In fact, 72% of ACT voters support denicotinisation and the party is out of touch with what people who smoke would find helpful. More importantly, inconsistencies in ACT’s approach raises important questions about who is shaping their policy. How can ACT justify a referendum on Te Tiriti o Waitangi while they are ignoring their own voters’ clear policy preferences?

What measures would people who smoke find helpful? The answer is clear: denicotinising tobacco so it is less addictive and much easier to stop using. The SERPA does exactly that by setting a new nicotine standard that would render smoked tobacco products essentially non-addictive.

Politicians who genuinely want to reduce smoking will stop taking “soundings” from tobacco companies and start listening to people who smoke. Repealing the SERPA Act flies in the face of public opinion and removes a vital measure designed to help the thousands of people who smoke and desperately want to quit. Implementing the legislation will help those people achieve their smokefree aspirations, bring profound health, economic and social improvements,15 and benefit future generations. A government that has claimed it will make principled and evidence-based decisions has only one course of action: ensure the SERPA Act is implemented as planned.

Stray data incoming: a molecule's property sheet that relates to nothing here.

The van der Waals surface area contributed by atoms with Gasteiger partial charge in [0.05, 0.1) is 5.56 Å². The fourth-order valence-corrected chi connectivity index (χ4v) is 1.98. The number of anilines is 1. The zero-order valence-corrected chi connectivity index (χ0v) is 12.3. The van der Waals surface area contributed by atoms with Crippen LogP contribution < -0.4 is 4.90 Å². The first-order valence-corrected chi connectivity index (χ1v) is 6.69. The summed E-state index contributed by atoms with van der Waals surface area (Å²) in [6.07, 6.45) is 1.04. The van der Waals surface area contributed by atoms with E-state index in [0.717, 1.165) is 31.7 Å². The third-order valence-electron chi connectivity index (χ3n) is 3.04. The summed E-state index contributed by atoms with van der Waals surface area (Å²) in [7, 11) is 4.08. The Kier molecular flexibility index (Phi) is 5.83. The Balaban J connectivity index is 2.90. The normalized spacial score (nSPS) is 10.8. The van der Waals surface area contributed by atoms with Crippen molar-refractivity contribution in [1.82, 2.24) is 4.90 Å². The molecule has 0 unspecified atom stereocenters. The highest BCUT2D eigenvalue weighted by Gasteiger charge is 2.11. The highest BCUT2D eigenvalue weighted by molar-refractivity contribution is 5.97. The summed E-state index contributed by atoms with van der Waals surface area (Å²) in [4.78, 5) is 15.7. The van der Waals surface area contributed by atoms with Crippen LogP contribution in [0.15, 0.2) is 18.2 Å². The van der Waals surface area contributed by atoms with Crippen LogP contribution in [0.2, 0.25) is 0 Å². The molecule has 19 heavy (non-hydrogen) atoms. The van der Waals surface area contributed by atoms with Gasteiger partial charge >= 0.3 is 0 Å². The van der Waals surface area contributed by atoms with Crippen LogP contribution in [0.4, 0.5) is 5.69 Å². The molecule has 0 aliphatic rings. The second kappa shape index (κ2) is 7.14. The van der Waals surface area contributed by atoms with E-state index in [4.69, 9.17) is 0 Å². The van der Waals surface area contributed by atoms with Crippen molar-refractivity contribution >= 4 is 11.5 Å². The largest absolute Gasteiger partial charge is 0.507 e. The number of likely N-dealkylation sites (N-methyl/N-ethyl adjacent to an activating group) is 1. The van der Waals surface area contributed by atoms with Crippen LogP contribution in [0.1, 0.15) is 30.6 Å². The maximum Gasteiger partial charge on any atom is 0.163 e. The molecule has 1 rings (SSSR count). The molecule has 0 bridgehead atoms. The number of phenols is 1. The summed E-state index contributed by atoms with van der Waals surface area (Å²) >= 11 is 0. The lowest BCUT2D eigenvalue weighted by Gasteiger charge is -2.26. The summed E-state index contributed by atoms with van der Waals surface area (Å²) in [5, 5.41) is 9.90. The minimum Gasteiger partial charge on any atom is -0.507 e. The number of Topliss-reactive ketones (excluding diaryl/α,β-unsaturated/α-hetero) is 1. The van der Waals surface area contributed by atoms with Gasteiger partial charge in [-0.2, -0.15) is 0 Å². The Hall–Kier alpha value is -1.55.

What is new in this briefing?

  • Support for the Smokefree Environments and Regulated Products Amendment Act 2022 (SERPA Act) comes from all sectors of society, including young people, the general public, and people who smoke.
  • Very high levels of regret among people who smoke parallel the high proportion that has tried to quit and that plans to quit; however, most people who smoke feel addicted.
  • Reducing the nicotine content permitted in smoked tobacco products has high public support and would greatly assist people who smoke to realise the hope so many have of becoming smokefree.

Implications for public health practice and policy

  • Retaining the SERPA Act and denicotinisation measure would respect public opinion and support people who smoke.
  • A government committed to acting in line with research evidence must retain the SERPA Act and ensure its full and rapid implementation.

Authors details

Professor Janet HoekProfessor Richard EdwardsAssociate Professor Andrew WaaEllen Ozarka 

Creative commons

Public Health Expert Briefing (ISSN 2816-1203)


  1. Ling P, Glantz S. Why and How the Tobacco Industry Sells Cigarettes to Young Adults: Evidence From Industry Documents. Am J Public Health 2002;92(6):908-16. doi: 10.2105/ajph.92.6.908
  2. Bero LA. Tobacco industry manipulation of research. Public Health Reports 2005;120(2):200.